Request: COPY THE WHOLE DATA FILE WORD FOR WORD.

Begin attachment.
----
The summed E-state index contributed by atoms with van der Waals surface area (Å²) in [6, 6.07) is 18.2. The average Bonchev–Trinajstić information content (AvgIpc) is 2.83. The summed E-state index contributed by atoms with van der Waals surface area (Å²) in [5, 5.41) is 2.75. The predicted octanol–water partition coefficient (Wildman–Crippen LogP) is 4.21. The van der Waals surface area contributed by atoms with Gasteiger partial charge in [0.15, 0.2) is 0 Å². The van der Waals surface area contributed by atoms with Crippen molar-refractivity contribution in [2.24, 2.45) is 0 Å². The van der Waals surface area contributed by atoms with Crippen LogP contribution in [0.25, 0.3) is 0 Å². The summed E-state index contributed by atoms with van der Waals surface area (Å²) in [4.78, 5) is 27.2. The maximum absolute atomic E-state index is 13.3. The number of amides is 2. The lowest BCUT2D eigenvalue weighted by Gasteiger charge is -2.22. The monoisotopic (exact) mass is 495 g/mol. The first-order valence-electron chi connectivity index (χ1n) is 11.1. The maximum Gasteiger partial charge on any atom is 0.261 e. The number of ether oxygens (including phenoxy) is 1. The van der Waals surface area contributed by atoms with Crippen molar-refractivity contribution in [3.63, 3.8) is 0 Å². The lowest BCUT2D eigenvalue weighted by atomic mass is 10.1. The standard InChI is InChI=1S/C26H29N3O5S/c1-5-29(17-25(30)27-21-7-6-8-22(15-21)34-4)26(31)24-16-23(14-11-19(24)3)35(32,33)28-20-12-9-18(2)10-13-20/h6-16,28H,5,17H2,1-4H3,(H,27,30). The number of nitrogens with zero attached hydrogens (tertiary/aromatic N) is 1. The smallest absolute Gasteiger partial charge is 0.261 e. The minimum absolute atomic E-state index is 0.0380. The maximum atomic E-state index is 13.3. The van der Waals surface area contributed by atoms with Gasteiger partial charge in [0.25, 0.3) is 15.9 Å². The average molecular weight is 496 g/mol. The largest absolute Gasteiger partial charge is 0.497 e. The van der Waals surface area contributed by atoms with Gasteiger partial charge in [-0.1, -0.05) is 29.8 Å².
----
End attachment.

The summed E-state index contributed by atoms with van der Waals surface area (Å²) in [6, 6.07) is 18.2. The average Bonchev–Trinajstić information content (AvgIpc) is 2.83. The summed E-state index contributed by atoms with van der Waals surface area (Å²) in [5, 5.41) is 2.75. The predicted octanol–water partition coefficient (Wildman–Crippen LogP) is 4.21. The van der Waals surface area contributed by atoms with Gasteiger partial charge in [0.15, 0.2) is 0 Å². The van der Waals surface area contributed by atoms with Crippen molar-refractivity contribution in [2.24, 2.45) is 0 Å². The van der Waals surface area contributed by atoms with Crippen LogP contribution in [0.25, 0.3) is 0 Å². The summed E-state index contributed by atoms with van der Waals surface area (Å²) in [4.78, 5) is 27.2. The maximum absolute atomic E-state index is 13.3. The number of amides is 2. The lowest BCUT2D eigenvalue weighted by Gasteiger charge is -2.22. The monoisotopic (exact) mass is 495 g/mol. The first-order valence-electron chi connectivity index (χ1n) is 11.1. The maximum Gasteiger partial charge on any atom is 0.261 e. The number of ether oxygens (including phenoxy) is 1. The van der Waals surface area contributed by atoms with Crippen molar-refractivity contribution in [3.63, 3.8) is 0 Å². The lowest BCUT2D eigenvalue weighted by atomic mass is 10.1. The standard InChI is InChI=1S/C26H29N3O5S/c1-5-29(17-25(30)27-21-7-6-8-22(15-21)34-4)26(31)24-16-23(14-11-19(24)3)35(32,33)28-20-12-9-18(2)10-13-20/h6-16,28H,5,17H2,1-4H3,(H,27,30). The number of nitrogens with zero attached hydrogens (tertiary/aromatic N) is 1. The smallest absolute Gasteiger partial charge is 0.261 e. The minimum absolute atomic E-state index is 0.0380. The maximum atomic E-state index is 13.3. The van der Waals surface area contributed by atoms with Gasteiger partial charge in [0.25, 0.3) is 15.9 Å². The average molecular weight is 496 g/mol. The largest absolute Gasteiger partial charge is 0.497 e. The van der Waals surface area contributed by atoms with Gasteiger partial charge in [-0.1, -0.05) is 29.8 Å².